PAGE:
How the Showgrounds was secured by Sligo Rovers
In April 1968 John Fallon (Then Mayor of Sligo and Chairman of Sligo Rovers), led a small delegation to Kilkenny. Accompanying him were Jimmy Gilmartin, Club Secretary; Brendan Byrne, Secretary of the Supporters Club; and Ray Gallagher, who added the land/agricultural expertise.
The reason they were travelling to Kilkenny was to meet with Solicitors James, Poe, Kiely, who represented Ms. Kathleen Chadwick, sole beneficiary of the six-acre Fowler Estate in the Showgrounds. The Fowler Estate included the area of the playing pitch, the remainder of the ground (on the Jinks Avenue side) formed part of the Campbell Estate.
The Kilkenny meeting was crucial in term of securing ownership of the ground. While John Fallon passed away in 1980, I talked to Brendan (who passed away in 2016), Jimmy and Ray about the trip to Kilkenny and the background to it. I also spoke to Albert Higgins, who had a crucial role to play in the aftermath of the visit, as he was both a member of the Show Society and Sligo Rovers Management Committee. The following is their recollection about how the Showgrounds was secured by Sligo Rovers.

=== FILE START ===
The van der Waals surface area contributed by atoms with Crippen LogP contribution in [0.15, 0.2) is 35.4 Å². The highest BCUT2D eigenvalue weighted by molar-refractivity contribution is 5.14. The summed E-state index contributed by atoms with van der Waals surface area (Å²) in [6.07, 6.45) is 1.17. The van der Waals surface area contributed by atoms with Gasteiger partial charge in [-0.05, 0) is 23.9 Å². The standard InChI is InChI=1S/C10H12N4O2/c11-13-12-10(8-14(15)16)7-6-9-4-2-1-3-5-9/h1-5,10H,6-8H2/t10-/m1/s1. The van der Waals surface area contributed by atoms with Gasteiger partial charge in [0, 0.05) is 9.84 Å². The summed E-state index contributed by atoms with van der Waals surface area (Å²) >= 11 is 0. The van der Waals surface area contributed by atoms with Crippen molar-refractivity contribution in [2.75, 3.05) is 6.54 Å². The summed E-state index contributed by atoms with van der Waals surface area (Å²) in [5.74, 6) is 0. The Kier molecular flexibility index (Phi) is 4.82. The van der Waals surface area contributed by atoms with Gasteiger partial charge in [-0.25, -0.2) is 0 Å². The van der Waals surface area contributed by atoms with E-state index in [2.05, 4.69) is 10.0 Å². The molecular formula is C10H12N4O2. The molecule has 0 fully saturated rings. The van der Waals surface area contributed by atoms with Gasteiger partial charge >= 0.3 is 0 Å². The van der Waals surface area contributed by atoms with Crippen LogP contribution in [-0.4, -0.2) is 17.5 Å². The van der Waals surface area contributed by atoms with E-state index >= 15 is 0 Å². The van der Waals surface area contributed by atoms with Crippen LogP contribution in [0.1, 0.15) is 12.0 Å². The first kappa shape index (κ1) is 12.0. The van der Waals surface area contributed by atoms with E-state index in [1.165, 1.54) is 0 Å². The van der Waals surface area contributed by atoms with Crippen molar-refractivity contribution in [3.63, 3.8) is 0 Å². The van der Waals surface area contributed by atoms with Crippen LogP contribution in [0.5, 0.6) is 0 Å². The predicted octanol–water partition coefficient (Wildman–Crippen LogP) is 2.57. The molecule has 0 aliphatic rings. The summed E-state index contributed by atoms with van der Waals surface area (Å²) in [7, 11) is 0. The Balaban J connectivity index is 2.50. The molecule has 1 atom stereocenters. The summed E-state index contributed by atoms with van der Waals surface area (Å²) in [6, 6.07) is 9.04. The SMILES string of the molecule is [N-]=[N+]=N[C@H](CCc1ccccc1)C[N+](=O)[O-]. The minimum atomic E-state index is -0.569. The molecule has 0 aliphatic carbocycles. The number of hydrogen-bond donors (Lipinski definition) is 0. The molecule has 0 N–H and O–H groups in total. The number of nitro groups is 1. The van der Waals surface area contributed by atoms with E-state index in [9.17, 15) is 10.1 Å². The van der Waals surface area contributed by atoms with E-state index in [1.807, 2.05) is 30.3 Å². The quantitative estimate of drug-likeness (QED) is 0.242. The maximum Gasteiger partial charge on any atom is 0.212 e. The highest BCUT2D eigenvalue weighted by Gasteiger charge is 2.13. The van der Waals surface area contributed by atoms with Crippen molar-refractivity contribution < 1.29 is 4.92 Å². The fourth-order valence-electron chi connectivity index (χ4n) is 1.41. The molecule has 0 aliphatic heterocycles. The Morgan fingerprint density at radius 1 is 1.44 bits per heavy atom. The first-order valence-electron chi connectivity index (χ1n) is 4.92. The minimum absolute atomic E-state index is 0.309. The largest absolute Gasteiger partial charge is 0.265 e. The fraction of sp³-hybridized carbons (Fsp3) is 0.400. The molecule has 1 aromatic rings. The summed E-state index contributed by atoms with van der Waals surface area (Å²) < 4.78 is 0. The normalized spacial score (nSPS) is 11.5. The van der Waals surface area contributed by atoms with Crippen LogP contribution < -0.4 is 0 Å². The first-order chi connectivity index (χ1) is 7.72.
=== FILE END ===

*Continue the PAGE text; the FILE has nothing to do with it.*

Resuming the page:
In the summer of 1966 Albert Higgins approached Ray Gallagher about joining the new Sligo Rovers Supporters Club. Ray agreed, and the new club was formed with the help of Willie Bradley and Paddy Morahan. Later that year a contact in a local solicitor’s office discreetly advised Ray that documentation he had come across showed that the lease on the Fowler Estate in the Showgrounds was due to expire in two years. Neither Sligo Rovers or the Show Society had been alerted to the imminent expiry of the lease.